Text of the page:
Yet the release of the Commission’s findings has again highlighted the deep fissures and diverging narratives over the crushing of Bahrain’s pro-democracy movement. Intended to draw a line under the unrest between February and June, its release occurred against the backdrop of renewed violence and the deaths of two more Bahrainis in suspicious circumstances. The BICI report also took on international significance as the Obama administration linked it to the passage (or not) of a $53 million U.S. arms sale to the country. Hence, in the days leading up to its publication, the ruling Al-Khalifa family embarked on a damage-limitation exercise by attempting to deflect blame onto 20 low-ranking officials in the security services.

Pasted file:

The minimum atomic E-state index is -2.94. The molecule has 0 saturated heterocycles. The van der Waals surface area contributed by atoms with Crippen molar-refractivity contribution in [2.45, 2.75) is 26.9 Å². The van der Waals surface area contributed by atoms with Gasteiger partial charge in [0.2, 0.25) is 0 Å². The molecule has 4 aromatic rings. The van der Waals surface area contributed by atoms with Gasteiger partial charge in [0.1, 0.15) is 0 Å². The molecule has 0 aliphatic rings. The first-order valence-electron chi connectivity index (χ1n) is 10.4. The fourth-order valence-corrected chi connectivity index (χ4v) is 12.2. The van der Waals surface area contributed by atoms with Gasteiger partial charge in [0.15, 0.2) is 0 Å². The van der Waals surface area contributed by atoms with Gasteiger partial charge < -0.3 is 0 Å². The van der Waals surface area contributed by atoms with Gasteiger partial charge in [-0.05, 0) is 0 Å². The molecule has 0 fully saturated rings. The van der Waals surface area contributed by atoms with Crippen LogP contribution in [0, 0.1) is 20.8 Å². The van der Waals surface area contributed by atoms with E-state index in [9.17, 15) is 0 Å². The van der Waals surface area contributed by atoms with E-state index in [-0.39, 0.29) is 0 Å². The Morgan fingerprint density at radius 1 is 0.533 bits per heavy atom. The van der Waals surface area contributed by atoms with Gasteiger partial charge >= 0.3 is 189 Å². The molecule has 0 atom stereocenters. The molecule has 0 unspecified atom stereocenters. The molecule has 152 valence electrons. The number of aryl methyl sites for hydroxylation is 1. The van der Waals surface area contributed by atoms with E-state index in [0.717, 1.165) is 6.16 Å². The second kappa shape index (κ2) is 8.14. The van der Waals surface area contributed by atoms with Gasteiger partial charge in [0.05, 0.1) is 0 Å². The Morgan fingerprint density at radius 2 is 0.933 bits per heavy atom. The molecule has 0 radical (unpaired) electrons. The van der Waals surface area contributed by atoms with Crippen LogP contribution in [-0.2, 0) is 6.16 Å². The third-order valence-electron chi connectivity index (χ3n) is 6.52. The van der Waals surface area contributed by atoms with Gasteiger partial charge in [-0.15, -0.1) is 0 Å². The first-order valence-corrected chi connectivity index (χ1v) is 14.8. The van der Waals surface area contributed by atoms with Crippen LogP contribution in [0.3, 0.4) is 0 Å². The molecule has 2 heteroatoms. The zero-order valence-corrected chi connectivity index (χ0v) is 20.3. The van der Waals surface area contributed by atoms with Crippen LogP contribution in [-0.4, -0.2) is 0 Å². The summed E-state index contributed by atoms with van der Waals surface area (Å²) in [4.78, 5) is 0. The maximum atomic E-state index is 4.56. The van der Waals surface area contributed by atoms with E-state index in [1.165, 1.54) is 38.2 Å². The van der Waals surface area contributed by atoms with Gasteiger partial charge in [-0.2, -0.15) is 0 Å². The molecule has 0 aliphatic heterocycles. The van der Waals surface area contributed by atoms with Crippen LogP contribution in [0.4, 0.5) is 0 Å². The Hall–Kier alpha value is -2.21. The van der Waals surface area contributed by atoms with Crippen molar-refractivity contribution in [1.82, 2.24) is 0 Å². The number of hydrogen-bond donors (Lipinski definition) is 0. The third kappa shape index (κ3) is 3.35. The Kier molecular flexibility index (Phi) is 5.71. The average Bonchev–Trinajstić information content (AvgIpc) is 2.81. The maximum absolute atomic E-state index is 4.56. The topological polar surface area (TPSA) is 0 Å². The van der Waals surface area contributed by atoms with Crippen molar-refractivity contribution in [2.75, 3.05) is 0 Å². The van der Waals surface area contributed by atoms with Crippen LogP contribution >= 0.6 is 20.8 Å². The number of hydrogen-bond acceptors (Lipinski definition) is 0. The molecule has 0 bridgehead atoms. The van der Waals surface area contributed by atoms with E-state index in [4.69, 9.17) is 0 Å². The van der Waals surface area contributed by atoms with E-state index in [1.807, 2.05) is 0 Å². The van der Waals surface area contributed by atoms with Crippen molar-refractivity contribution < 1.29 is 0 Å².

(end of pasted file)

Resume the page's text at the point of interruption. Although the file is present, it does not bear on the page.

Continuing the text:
The Commission was established on June 29 by King Hamad to "enquire into the incidents" in February and March and their consequences. Rather than being an impartial body set up by an international organization such as the United Nations, it was appointed (and funded) by the Royal Court. Still, Bassiouni and its other four commissioners all had extensive experience investigating human rights violations and war crimes allegations in the former Yugoslavia, the Balkans, and Iraq. During its deliberations the Commission carried out more than 5000 interviews and witness statements, and compiled a list of more than 300 documented cases of abuse, of which they suggested 64 qualified as torture.